Please invest in Our Daily Planet today, by making a one time or monthly contribution.
We do not charge our readers a subscription fee for our content. We want to continue to grow our readership, particularly among millennials and public servants. Voluntary contributions from readers will help us employ interns and freelance journalists, expand our content, and reach a larger audience.
The striped Okapi is a rare hybrid – described as half zebra and half giraffe – found in the wild only in the Democratic Republic of Congo, in one of the most biodiverse areas on Earth. Most people have never seen or heard of this mythical creature, but CNN reports that it is iconic for this small nation — like the giant panda is to China or the kangaroo is to Australia. Its image can be found on cigarette packages, stamps, water bottles, and even on the country’s paper currency. But now it is highly endangered — there are only 10,000 remaining in the wild, a 50% reduction in the last 25 years. CNN in an in-depth story explains the many pressures on the species.
A series of dictators have seen vast misuse of the Congo’s natural resources – illegal gold and diamond mines abound.
And the recent democratically held elections there were marred by fraud.
The Okapi are the passion of an American scientist named John Lukas, who has made saving it his life’s mission, according to CNN. Lukas used technology from NASA that helped amplify the sounds made by the Okapi to prove they communicate via infrasonic noises that are “quite dinosaur-like.”
There are some signs that after a peaceful transfer of power to the former President’s “friendly opposition leader” (whose election seems to have been rigged), the rebel fighters will lay down their arms, and that will provide some respite from violence for the Okapi. Meanwhile, Lukas is hoping to expand his project to Maiko National Park to the south, “It’s a spectacular place with bongo antelope, okapis and gorillas,” he told CNN. “Nobody can go there, it needs our help. I don’t have much time left, so I’m going to spend every moment making a difference.”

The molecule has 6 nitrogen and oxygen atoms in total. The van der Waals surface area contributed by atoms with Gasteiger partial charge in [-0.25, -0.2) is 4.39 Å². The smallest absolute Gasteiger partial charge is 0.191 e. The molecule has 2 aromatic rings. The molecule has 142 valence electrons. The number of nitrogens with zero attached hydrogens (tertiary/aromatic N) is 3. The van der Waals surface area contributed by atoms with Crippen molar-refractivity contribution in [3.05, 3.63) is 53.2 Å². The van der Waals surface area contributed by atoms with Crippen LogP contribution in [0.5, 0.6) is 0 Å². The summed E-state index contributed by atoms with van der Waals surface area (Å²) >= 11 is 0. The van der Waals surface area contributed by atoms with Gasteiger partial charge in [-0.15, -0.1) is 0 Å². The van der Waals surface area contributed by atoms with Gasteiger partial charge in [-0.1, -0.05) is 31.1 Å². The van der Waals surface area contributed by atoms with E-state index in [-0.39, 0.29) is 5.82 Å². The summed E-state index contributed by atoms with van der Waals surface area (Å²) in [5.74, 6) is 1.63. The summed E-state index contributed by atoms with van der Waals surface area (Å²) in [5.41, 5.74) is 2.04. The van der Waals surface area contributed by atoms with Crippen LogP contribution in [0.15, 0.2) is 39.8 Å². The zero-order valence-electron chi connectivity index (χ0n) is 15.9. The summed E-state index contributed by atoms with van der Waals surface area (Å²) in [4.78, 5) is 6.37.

Why This Matters: Okapi have been preserved for some time in zoos around the world, but the numbers of those bred in captivity are dwindling — a baby recently died in a Florida zoo. Congo could be a place with vibrant ecotourism, like its neighbor Rwanda, but it would have to get Ebola and its violence in the rural areas under control.According to CNN, a “safari” to see a mountain gorilla in Rwanda costs $1,500, and tourism accounts for 13% of the country’s GDP, which has provided Rwandans an economic incentive to support conservation. But right now Congo’s parks, like Maiko and Virunga, are too dangerous for tourism. Hopefully, the new government will be able to overcome both Ebola and civil unrest and save their valuable endangered Mountain Gorillas and Okapis.
by Amy Lupica, ODP Staff Writer While working to pass a COVID relief package through both houses of Congress, the Biden administration is simultaneously working on its next priority legislative package: a much-awaited $2T infrastructure bill. One of the anticipated winners of this bill could be passenger rail, as President Biden has said he wants […]
This week, we marked the grim milestone of 500,000 Americans who have died from COVID-19. We know that many among them cared deeply about the environment and climate change, and many were public servants. In their honor, we want to tell the story of one — Jennifer “Jen” Pizza, who died suddenly last Sunday of […]
A 21-year old woman from the U.K., Jasmine Harrison, became the youngest female to row solo across the Atlantic Ocean — she did it in just over 70 days — surviving capsizing twice and a near collision with a giant tanker ship. Why did she do it, you ask? She said on her website, “I […]
Our Daily Planet is your daily dose of the stories shaping our world and the ways that you can take action. From the climate crisis to the protection of biodiversity, if these issues matter to you then please subscribe & stay informed!
Your privacy is Important! We promise never to use your email address to send you spam or advertisements.